Tag Archives: Drabble

100 Word Wednesday: The Rodent To Redemption…

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A picture tells a thousand words Jerry…

…Because I hired a private detective – that’s how!

…You promised…a million times…’I quit baby, this time I’m going cold turkey.’

…And now I found you back on the Frappuccinos! Do you want our offspring to die of diabetes?

Why can’t you ferret around in the bins like a real man, maybe bring home some leftover pizza or a delicious slice of mouldy bread?

Don’t you bring my mother into this!

No more chances Jerry. Fall off the wagon one more time and I’m taking the kids, the cheese and the whole shebang…

 

Written for: 100 Word Wednesday

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Filed under Flash fiction, short story

Love For Sale

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The remaining tenant proved the hardest nut to crack. They went at him day and night – an assault of white noise and legal taunts.

Old before his time, he shuffled to the courthouse and made his last stand:

‘I proposed to my wife in this home, toiled for forty years to keep it, and found a widower’s solace here. Please…’

A quadrupled offer finally dislodged him.

He withdrew from the courthouse and disappeared into the crowd, re-emerging many thousands of miles away – a skip in his step.

His wife came to the chalet door. He showed her a cheque for an insane amount of money.

‘Suckers!”

 

Written for: Friday Fictioneers

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Filed under Flash fiction, short story

Twittering Tales: Can’t reach the ‘Off’ switch…

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Initially, being accidentally shrunk down to the size of an amoeba sucked, until he discovered other scientists the size of atoms and took up residence as their god.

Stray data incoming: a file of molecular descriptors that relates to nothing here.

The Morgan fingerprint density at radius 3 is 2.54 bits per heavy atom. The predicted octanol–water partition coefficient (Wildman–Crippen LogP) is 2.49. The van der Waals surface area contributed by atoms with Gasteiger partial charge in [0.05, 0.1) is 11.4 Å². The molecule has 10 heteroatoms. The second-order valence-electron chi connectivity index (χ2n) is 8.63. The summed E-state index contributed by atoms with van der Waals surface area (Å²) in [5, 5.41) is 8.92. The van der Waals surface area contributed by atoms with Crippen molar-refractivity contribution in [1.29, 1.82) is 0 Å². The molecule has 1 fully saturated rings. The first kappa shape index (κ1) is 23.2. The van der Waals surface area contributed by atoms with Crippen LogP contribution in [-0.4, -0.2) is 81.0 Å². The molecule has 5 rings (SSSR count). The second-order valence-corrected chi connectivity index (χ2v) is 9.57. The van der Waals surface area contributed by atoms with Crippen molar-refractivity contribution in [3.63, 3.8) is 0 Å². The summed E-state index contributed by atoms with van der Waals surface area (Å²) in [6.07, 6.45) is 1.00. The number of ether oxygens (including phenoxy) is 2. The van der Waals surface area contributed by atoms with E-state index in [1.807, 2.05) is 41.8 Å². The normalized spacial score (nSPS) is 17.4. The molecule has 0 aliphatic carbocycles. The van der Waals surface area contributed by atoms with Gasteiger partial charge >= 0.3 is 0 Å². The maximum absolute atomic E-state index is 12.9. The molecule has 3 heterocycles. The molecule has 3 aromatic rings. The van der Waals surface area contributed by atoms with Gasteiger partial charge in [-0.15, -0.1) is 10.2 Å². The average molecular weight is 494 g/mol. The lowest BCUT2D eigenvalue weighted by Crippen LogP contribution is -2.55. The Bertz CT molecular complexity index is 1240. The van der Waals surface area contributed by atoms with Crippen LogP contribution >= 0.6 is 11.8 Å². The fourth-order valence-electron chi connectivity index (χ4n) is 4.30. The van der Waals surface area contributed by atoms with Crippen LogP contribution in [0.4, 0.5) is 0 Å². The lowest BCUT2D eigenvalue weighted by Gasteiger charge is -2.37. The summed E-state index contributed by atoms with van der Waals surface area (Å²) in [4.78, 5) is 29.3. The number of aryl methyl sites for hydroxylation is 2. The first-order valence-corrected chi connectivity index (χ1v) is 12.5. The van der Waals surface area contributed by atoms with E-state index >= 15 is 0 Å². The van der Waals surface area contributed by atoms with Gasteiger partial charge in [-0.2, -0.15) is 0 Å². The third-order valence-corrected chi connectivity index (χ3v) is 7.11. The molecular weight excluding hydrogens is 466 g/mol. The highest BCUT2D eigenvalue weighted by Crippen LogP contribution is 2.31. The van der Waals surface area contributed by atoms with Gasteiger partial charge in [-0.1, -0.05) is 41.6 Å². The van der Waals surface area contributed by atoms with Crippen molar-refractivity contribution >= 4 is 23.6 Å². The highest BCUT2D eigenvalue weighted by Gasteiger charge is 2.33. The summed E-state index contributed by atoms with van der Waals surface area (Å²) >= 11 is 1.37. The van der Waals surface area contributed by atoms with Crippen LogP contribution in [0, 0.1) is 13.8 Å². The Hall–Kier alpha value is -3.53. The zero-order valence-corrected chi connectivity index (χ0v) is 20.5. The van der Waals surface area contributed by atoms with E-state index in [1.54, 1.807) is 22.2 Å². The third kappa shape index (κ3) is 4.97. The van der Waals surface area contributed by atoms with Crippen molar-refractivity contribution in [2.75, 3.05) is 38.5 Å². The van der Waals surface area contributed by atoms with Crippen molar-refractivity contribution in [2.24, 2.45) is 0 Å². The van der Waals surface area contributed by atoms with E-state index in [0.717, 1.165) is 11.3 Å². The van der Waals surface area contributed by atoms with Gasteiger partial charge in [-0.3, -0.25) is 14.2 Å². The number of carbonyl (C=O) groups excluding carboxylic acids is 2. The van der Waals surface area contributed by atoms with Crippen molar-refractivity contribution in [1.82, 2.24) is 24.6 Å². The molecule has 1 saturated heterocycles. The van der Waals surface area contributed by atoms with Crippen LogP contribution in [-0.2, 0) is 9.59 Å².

139 Characters

Written for: Twittering Tales

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Filed under Flash fiction

Henry’s Smoking Hot Octogenarian Wife #Writephoto

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Everyone knew she was naked inside that coffin – the mourners, the pall-bearers, the altar boys – everyone. She’d not exactly been backwards in coming forwards, and her final wishes had spread through the community like wildfire.

Henry’s eulogy was a masterclass in widower’s grief, but as he took to the pulpit he could tell that the congregation paid his words no mind. Either through lust or envy, they were all thinking about those big ole boobs.

‘Though we didn’t meet till later life…’

…He stole a glance at a man in the second row – Ron –  a Vietnam veteran whose thousand yard stare drifted towards a tree-line filled with an orgy of insurgents. He and Henry’s wife had been lovers during the 70’s and tales of their debauchery were the stuff of legend.

‘…We crammed an eternity into those few short months…’

Manny and Tony in the fourth row – the instigators of an epic menage-a-trois if stories were to be believed.

‘And though she had…a number of partners…before I was blessed to…’

At the back of the church an overly made up wreck in a leopard-print dress guffawed and warmed herself with the memories of a long distant kinky phase.

‘…I consider myself her soul mate.’

A conveyor belt whirred, the wooden tube penetrated a velvet curtain and the congregation stiffened somewhat.

Afterwards the priest solemnly presented Henry with an urn, turned to leave and, presumably thinking he was out of earshot, murmured: ‘What a piece of ash!’

 

Written for: #WritePhoto

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Filed under Flash fiction, short story

Immunity